Chances are you’ve never thought much about cutting a water drop in half.
James Aldridge and James Andrews have.
YSU Chemical Engineering student James Aldridge and Physics Professor James Andrews worked with their chemistry and biochemistry counterparts at Arizona State University to show how a superhydrophobic knife can create two cleanly separated drops of water – a discovery that could have potential applications in biomedical research.
The research was recently published in PLOS ONE, an international, peer-reviewed online journal, and has garnered worldwide attention, including articles in New Scientist, Real Clear Science and even the International Business Times in Mexico.
The research was initiated by Antonio Garcia, professor of biological and health systems engineering at ASU. Garcia and his colleagues at ASU teamed with Aldridge and Andrews, who conducted experiments in Andrews’ lab in Ward Beecher Hall at YSU, particularly some of the frame-by-frame video analysis of the drop splitting process.
In the experiment, a drop of water was placed on a Teflon-coated slide and held in place between two wire loops. Then a knife treated with silver nitrate and a water-repelling solution called HDFT was lowered into the drop. The coatings forced the drop to split cleanly without creating secondary droplets due to splashing.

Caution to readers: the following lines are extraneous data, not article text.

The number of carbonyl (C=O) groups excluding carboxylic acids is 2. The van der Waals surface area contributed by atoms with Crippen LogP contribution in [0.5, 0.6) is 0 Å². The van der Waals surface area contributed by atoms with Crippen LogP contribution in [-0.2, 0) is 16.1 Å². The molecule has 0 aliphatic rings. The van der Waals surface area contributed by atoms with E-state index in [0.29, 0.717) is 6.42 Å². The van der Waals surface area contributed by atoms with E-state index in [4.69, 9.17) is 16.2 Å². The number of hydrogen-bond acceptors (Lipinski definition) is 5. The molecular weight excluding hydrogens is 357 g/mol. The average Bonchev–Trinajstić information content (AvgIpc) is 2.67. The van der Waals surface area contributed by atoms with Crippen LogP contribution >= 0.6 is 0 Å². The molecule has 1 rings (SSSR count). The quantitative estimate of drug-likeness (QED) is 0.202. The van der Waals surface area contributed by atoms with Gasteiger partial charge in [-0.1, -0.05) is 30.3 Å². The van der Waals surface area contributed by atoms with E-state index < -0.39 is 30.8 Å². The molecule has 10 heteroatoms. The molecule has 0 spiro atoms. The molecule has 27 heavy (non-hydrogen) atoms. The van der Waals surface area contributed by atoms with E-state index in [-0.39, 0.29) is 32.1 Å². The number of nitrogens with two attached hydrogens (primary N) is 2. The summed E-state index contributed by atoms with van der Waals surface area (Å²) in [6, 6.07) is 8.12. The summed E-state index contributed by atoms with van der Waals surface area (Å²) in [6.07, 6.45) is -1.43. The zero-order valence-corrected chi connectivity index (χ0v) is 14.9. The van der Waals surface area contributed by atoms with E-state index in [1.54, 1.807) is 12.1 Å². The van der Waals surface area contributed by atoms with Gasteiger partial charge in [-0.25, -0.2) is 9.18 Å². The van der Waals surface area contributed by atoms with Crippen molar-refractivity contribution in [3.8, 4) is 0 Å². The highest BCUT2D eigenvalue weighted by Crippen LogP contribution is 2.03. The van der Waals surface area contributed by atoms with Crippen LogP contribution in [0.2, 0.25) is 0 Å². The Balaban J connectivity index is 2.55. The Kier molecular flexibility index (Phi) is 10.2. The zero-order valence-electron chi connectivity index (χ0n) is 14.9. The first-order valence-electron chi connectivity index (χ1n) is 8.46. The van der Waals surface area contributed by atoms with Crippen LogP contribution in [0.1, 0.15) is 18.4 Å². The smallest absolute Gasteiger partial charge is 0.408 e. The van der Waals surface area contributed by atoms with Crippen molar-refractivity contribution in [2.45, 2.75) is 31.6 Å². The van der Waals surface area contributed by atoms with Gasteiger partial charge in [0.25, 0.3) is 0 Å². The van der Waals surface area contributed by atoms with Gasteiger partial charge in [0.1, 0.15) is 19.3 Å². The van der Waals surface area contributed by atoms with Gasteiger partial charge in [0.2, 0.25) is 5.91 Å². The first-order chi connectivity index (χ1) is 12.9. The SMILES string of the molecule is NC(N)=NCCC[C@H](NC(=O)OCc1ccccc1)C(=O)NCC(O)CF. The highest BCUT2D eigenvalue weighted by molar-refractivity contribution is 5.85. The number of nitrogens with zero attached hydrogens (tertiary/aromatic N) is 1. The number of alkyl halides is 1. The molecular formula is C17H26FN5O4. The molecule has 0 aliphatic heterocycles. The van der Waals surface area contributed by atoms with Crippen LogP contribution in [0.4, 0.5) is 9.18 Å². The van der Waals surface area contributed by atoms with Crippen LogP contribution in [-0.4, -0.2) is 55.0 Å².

Gizmodo, a technology weblog featuring the latest in gadget news and culture, described the process this way: “Like Moses parting the Red Sea, but without killing any Egyptians.”
Andrews said that their collaborators at ASU have shown how the wire loops can be used as electrodes to enable isolation and purification of small dissolved samples through isoelectric focusing, a technique important to microfluidics and molecular bioengineering.
New Scientist reports that being able to cleanly cut drops could make it easier to separate proteins mixed in with biological fluids, allowing the proteins to be analyzed faster and more efficiently. The research has applications in biomedicine, where small samples are critical to finding solutions, such as in the analysis of a single cancerous cell.
Aldridge graduated from YSU in 2011 with a bachelor’s degree in Chemical Engineering and is now pursuing a doctorate at Case Western Reserve University. At Case, Aldridge studies fundamental properties and applications of multilayer polymers as part of a team that also has a long history of collaboration with Andrews and other faculty and students in physics at YSU.
Story by Harry Evans